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FRIDAY, Jan. 11 (HealthDay News) -- Human hearts continue to generate new cells after birth, a finding that could lead to new ways to treat heart problems, researchers say.
The team, from Boston Children's Hospital, analyzed specimens from the hearts of healthy people, up to age 59. They found that heart muscle cells in infants, children and teens continue to divide and increase in number.
This regeneration peaks during infancy and then declines. It then increases during the adolescent growth spurt and continues until about age 20, according to the study, which was published in the Jan. 7-11 online issue of the journal Proceedings of the National Academy of Sciences.
The findings overturn the long-held belief that growth in the human heart after birth occurs only by enlargement of existing cells, and raise the prospect that it may be possible to stimulate the production of new cells in order to repair damaged hearts.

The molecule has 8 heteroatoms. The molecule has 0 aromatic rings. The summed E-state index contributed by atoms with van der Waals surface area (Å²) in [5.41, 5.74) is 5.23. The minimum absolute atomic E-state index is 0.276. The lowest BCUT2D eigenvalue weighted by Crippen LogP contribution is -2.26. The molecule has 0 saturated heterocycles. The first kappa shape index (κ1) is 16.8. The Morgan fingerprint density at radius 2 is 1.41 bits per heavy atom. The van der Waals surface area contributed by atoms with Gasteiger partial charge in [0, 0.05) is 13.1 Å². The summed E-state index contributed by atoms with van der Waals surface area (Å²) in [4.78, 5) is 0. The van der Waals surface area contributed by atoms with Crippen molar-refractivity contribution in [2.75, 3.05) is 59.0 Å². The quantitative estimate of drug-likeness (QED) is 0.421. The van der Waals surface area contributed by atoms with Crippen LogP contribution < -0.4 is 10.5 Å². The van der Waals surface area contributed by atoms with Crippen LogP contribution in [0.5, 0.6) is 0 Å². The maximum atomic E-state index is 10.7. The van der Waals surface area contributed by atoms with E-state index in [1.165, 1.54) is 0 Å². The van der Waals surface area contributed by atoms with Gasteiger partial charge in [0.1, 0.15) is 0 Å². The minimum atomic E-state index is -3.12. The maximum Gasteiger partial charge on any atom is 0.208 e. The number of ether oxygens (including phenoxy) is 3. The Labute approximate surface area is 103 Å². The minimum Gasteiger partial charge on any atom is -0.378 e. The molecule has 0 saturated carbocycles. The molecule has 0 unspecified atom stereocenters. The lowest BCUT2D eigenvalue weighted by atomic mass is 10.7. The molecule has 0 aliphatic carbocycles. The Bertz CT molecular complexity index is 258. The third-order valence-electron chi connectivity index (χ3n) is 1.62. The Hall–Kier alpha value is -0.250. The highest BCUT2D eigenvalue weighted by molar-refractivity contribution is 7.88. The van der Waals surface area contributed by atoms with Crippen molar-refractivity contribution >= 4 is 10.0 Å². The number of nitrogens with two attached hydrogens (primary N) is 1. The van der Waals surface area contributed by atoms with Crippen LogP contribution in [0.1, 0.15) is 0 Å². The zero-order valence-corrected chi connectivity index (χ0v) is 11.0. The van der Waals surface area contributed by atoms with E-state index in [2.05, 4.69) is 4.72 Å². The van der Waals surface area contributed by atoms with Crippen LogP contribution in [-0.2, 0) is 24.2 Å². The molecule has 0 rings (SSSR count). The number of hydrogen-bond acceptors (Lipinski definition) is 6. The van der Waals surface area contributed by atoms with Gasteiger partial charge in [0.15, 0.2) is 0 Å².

"For more than 100 years, people have been debating whether human heart muscle cells are generated after birth or whether they simply grow larger," study leader Dr. Bernhard Kuhn said in a hospital news release.
These findings help to create a "cellular blueprint for how the human heart grows after birth," Kuhn said, and this blueprint could lead to new ways to treat heart failure in children.
The American Heart Association has more about heart failure in children.